Since China began its clampdown on crypto mining activities in late May, there have been reports that miners are selling their rigs. Following China’s swift and sweeping crackdown, it would not come as a surprise to find mining rigs and other related items being listed on sites for secondhand items. However, it may come as a shock to many that power plants are now part of the items being sold as China continues to intensify its anti-crypto stance, the South China Morning Post reported on Tuesday.
According to the article, there has been an increase in the number of hydro plant adverts on Xianyu, a popular secondhand e-commerce website. Many of the listed small-scale power plants produce around 50 megawatts, with some of the sellers promising that buyers “can secretly mine cryptocurrency if [they] buy a hydropower station.”
As reported by BTC PEERS, several provinces have moved to cut Bitcoin mining facilities from the power grid since news of its crackdown broke. This has forced many miners out of the market. The owners of these small plants are obviously trying to cash out before the demand for cheap power dries up. Some major mining rigs are already relocating to more crypto-friendly regions.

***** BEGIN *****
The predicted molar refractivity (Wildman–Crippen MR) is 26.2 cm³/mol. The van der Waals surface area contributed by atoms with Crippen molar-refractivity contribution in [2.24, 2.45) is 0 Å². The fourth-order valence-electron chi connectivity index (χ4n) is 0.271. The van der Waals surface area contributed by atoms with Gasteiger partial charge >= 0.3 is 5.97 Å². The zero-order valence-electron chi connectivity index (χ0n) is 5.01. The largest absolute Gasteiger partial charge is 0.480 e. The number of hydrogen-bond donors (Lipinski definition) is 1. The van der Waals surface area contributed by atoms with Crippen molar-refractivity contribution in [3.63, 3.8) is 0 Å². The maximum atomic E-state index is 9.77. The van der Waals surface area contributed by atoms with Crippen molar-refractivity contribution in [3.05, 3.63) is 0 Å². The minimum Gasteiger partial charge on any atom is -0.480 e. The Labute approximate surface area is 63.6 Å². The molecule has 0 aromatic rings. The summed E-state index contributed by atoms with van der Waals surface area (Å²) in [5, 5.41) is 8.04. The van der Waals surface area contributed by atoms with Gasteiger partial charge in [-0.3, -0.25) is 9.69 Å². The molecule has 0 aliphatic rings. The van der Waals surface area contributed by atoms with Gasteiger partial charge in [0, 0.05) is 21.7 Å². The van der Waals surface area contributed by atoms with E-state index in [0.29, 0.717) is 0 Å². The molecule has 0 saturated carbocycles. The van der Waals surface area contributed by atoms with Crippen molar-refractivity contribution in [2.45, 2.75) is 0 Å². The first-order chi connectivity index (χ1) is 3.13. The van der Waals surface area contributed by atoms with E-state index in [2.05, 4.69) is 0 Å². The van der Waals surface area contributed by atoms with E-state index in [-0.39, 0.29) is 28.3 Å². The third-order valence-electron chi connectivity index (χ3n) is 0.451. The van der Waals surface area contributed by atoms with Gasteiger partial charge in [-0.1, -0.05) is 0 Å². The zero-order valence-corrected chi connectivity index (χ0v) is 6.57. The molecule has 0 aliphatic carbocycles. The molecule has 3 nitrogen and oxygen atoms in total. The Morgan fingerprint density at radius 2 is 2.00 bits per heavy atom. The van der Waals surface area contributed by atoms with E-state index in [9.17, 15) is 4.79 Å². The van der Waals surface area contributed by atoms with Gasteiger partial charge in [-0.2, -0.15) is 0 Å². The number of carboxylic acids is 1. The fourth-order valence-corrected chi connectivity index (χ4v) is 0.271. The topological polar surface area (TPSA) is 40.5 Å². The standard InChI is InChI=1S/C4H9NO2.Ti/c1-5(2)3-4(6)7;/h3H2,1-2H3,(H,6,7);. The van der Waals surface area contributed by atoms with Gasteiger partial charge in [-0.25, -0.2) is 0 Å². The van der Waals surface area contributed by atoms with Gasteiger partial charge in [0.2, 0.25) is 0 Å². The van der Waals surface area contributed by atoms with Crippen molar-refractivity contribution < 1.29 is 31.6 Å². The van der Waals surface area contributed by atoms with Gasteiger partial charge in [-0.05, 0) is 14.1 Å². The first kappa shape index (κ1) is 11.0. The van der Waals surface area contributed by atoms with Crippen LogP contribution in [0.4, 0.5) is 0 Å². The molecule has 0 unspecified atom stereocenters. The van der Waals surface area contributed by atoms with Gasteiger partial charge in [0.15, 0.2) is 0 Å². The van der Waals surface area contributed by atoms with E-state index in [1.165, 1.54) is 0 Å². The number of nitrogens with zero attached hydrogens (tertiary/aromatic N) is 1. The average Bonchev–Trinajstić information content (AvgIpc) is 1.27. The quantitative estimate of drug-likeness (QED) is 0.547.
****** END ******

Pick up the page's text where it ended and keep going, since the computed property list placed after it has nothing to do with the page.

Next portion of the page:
A significant percentage of these plants are in the Southern Sichuan province, an area with extensive water resources that can provide cheap power. Last week, 26 Bitcoin mining farms were ordered to shut down in the region.
Graphic cards prices are also crashing
Bitcoin’s hash rate and price are not the only things that are crashing. In another report from the SCMP, the price of graphics cards plummeted after Sichuan officials restricted mining operations in the region.
The said graphics cards, which were primarily used by gamers, began spiking in prices when Bitcoin miners started using them extensively. Gamers were often left stranded and unable to purchase hardware to run HQ titles because these devices were either being hoarded for future sales or snatched up by miners. With China’s ongoing crackdown, miners can rejoice because the prices of cards have started dropping.
The SCMP said that the Nvidia Quadro P1000 was selling at $375 on Monday morning, a product that was almost $100 higher in price in early May.